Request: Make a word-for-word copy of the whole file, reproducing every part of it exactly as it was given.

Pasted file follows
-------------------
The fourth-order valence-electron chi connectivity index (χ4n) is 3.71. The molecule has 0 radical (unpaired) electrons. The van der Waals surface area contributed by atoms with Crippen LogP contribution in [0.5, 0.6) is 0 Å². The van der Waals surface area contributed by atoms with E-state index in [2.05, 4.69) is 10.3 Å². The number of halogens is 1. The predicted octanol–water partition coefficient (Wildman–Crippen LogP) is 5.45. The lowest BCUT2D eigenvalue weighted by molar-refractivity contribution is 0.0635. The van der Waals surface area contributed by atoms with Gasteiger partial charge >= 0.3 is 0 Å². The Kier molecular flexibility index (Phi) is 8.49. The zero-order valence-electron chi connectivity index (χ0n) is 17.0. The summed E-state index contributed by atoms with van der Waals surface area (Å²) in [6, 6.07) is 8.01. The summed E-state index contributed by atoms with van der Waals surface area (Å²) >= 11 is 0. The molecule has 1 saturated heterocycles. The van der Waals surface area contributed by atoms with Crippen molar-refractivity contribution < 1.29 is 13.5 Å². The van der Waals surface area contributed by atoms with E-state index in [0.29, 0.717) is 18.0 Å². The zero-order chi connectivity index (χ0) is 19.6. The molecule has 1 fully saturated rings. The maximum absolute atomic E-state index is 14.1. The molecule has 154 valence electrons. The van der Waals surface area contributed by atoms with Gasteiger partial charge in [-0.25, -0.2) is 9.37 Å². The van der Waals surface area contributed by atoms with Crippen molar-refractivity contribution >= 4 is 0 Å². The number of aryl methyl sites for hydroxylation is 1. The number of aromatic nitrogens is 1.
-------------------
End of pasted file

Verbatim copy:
The fourth-order valence-electron chi connectivity index (χ4n) is 3.71. The molecule has 0 radical (unpaired) electrons. The van der Waals surface area contributed by atoms with Crippen LogP contribution in [0.5, 0.6) is 0 Å². The van der Waals surface area contributed by atoms with E-state index in [2.05, 4.69) is 10.3 Å². The number of halogens is 1. The predicted octanol–water partition coefficient (Wildman–Crippen LogP) is 5.45. The lowest BCUT2D eigenvalue weighted by molar-refractivity contribution is 0.0635. The van der Waals surface area contributed by atoms with Gasteiger partial charge >= 0.3 is 0 Å². The Kier molecular flexibility index (Phi) is 8.49. The zero-order valence-electron chi connectivity index (χ0n) is 17.0. The summed E-state index contributed by atoms with van der Waals surface area (Å²) in [6, 6.07) is 8.01. The summed E-state index contributed by atoms with van der Waals surface area (Å²) >= 11 is 0. The molecule has 1 saturated heterocycles. The van der Waals surface area contributed by atoms with Crippen molar-refractivity contribution < 1.29 is 13.5 Å². The van der Waals surface area contributed by atoms with E-state index in [0.29, 0.717) is 18.0 Å². The zero-order chi connectivity index (χ0) is 19.6. The molecule has 1 fully saturated rings. The maximum absolute atomic E-state index is 14.1. The molecule has 154 valence electrons. The van der Waals surface area contributed by atoms with Gasteiger partial charge in [-0.25, -0.2) is 9.37 Å². The van der Waals surface area contributed by atoms with Crippen molar-refractivity contribution >= 4 is 0 Å². The number of aryl methyl sites for hydroxylation is 1. The number of aromatic nitrogens is 1.